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Identifier
Created
Classification
Origin
06TOKYO2440
2006-05-02 09:33:00
CONFIDENTIAL
Embassy Tokyo
Cable title:  

CORRECTED COPY: JAPAN-KOREA-CHINA TALKS ON LATIN

Tags:   PREL  EIND  ETRD  XR  XK  LA  KS  CH  JA 
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						C O N F I D E N T I A L TOKYO 002440 

SIPDIS

SIPDIS

E.O. 12958: DECL: 05/01/2011
TAGS: PREL EIND ETRD XR XK LA KS CH JA
SUBJECT: CORRECTED COPY: JAPAN-KOREA-CHINA TALKS ON LATIN
AMERICA: JAPANESE READOUT


Classified By: Pol MinCouns Mike Meserve for Reasons 1.4 b/d

C O N F I D E N T I A L TOKYO 002440

SIPDIS

SIPDIS

E.O. 12958: DECL: 05/01/2011
TAGS: PREL EIND ETRD XR XK LA KS CH JA
SUBJECT: CORRECTED COPY: JAPAN-KOREA-CHINA TALKS ON LATIN
AMERICA: JAPANESE READOUT


Classified By: Pol MinCouns Mike Meserve for Reasons 1.4 b/d


1. (C) Summary. In strategic bilateral talks on April 26
with China on Latin American and Caribbean Affairs, followed
by China-Japan-Korea Consultations on the same subject:

-- China stated its desire to double trade with the region by
2010;

-- China described its policy as based on three pillars: 1)
advancing mutual political understanding; 2) seeking win-win
commercial relationships; and 3) promoting
cultural/educational exchanges;

-- Japan, China and South Korea explored ways to collaborate
on spreading East Asian influence and enhancing business
opportunities for East Asian companies in Latin America; and

-- Japan, China and South Korea agreed to hold similar
consultations in 2007. End summary.


2. (C) Japanese Director General for Latin America and
Caribbean Affairs Mitsuo Sakaba met with his Chinese
counterpart, Director General for Latin American and
Caribbean Affairs Gang Zeng, on April 26 to discuss topics of
strategic common interest for the two countries in Latin
America. It was the second such bilateral on Latin America.
Later the same day the two were joined by their South Korean
counterpart Han Byung-ki for the first-ever China-Japan-Korea
Consultations on Latin American and Caribbean Affairs. On
April 28, the bureau's Tasushi Ryosenan provided a readout of
the meetings, prefacing his remarks with the comment "There
was not so much new, but the talks were interesting." China
began the bilateral talks by noting that commercial exchanges
have been growing by 40-50 percent annually for the past four
years, and said China hopes to double trade with Latin
America by 2010 from the current $50 billion per year, or
currently 4.2 percent of China's overall foreign trade,
according to Zeng.


3. (C) DG Zeng described China's three pillars in Latin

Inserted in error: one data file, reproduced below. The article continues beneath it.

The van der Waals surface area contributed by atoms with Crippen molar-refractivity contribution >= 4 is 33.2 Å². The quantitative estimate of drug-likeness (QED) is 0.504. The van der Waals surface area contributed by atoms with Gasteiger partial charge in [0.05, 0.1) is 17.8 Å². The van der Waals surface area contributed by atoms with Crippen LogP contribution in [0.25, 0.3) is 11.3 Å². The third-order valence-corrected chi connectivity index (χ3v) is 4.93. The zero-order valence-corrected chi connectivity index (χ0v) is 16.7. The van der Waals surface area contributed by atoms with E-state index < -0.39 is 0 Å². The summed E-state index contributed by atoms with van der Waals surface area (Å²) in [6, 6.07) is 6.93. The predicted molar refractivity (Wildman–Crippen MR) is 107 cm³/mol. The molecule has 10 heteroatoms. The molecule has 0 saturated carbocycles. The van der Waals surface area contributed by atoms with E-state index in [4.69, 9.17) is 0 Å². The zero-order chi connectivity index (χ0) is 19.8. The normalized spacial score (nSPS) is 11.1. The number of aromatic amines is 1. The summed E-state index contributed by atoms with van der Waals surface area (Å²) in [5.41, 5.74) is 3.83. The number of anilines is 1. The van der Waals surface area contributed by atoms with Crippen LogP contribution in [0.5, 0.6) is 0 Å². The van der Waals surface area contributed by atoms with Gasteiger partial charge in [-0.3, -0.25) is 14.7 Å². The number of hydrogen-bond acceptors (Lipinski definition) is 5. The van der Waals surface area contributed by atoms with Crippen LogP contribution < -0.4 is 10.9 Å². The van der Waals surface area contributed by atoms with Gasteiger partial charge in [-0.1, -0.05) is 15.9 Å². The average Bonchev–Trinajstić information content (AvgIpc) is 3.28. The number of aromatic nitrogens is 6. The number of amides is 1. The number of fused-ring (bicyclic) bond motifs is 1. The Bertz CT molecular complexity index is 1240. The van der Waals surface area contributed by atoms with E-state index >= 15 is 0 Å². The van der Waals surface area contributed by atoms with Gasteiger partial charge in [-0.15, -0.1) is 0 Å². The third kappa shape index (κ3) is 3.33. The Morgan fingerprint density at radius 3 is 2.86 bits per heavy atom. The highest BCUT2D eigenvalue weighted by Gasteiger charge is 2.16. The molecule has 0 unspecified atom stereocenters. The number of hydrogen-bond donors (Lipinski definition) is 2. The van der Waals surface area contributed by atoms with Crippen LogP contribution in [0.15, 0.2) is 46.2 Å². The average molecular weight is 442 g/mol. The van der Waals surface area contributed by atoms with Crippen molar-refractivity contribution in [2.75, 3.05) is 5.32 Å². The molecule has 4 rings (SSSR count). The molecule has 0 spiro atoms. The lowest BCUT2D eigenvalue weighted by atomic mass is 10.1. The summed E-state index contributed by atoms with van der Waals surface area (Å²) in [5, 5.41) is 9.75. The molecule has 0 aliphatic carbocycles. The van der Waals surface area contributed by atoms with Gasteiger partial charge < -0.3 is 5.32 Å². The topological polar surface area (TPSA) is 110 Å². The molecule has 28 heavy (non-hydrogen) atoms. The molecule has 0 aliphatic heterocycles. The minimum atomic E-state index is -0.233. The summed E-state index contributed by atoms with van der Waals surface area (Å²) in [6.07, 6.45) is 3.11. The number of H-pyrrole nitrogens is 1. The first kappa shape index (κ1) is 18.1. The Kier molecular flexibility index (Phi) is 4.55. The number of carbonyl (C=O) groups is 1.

America policy as: 1) advancing mutual political
understanding; 2) seeking win-win commercial relationships;
and 3) promoting cultural/educational exchanges according to
Sakaba. Zeng told Sakaba that China has signed nine
investment agreements in the region, six bilateral commercial
agreements, and been designated a market economy country by
15 countries. Despite recent growth, China still faces
problems of distance, language, labor issues, and a trade
cycle it deems as too long, according to Zeng. Additionally,
since China's emerging economy often produces products that
compete with exports from Latin America, trade friction in
some sectors remains, and some countries have created
anti-dumping laws aimed at China. Acknowledging Japan's
deeper historical ties with the region, Zeng asked for

Japanese collaboration on opening Latin American markets to
East Asia.


4. (C) China is sending 125 peacekeepers to Haiti -- a first
for China in Latin America -- despite Haiti's recognition of
Taiwan, Zeng told Sakaba. China is doing so out of a feeling
of responsibility as a permanent member of the UN Security
Council. (Zeng also commented briefly on China's PKO
involvement in Sudan, Iraq and East Timor.)


5. (C) China's relationship with Venezuela has been upgraded
to a strategic partnership following the May 2001 visit of
President Chavez to Beijing, Zeng noted. Since that time
there have been many high-level exchanges. While China buys
Venezuelan oil, it is a very heavy oil that requires
high-tech refining in China to be marketable. Zeng explained
that China takes U.S.-Venezuela frictions into consideration,
but the U.S. relationship with Venezuela is not a decisive
factor in policy making.


6. (C) During the trilateral talks, Sakaba, Zeng and Han
discussed possible areas of trilateral cooperation to spread
East Asian influence in Latin America and to improve business
conditions there. Possible avenues of greater collaboration
discussed included Asian cultural events, trade fairs,
symposiums and the Forum for East Asia Latin America
Cooperation (FEALAC). Zeng asked for Japan's support in
obtaining membership in the Inter-
American Development Bank, which Sakaba promised. Zeng also
explained that China's policy on military cooperation in the
region was based on non-intervention, i.e., China does not
export offensive weapons, only medical equipment or materiel.


7. (C) Ryosenan reported the three countries agreed the talks
were beneficial, and agreed to hold another round in 2007,
most likely in South Korea.
DONOVAN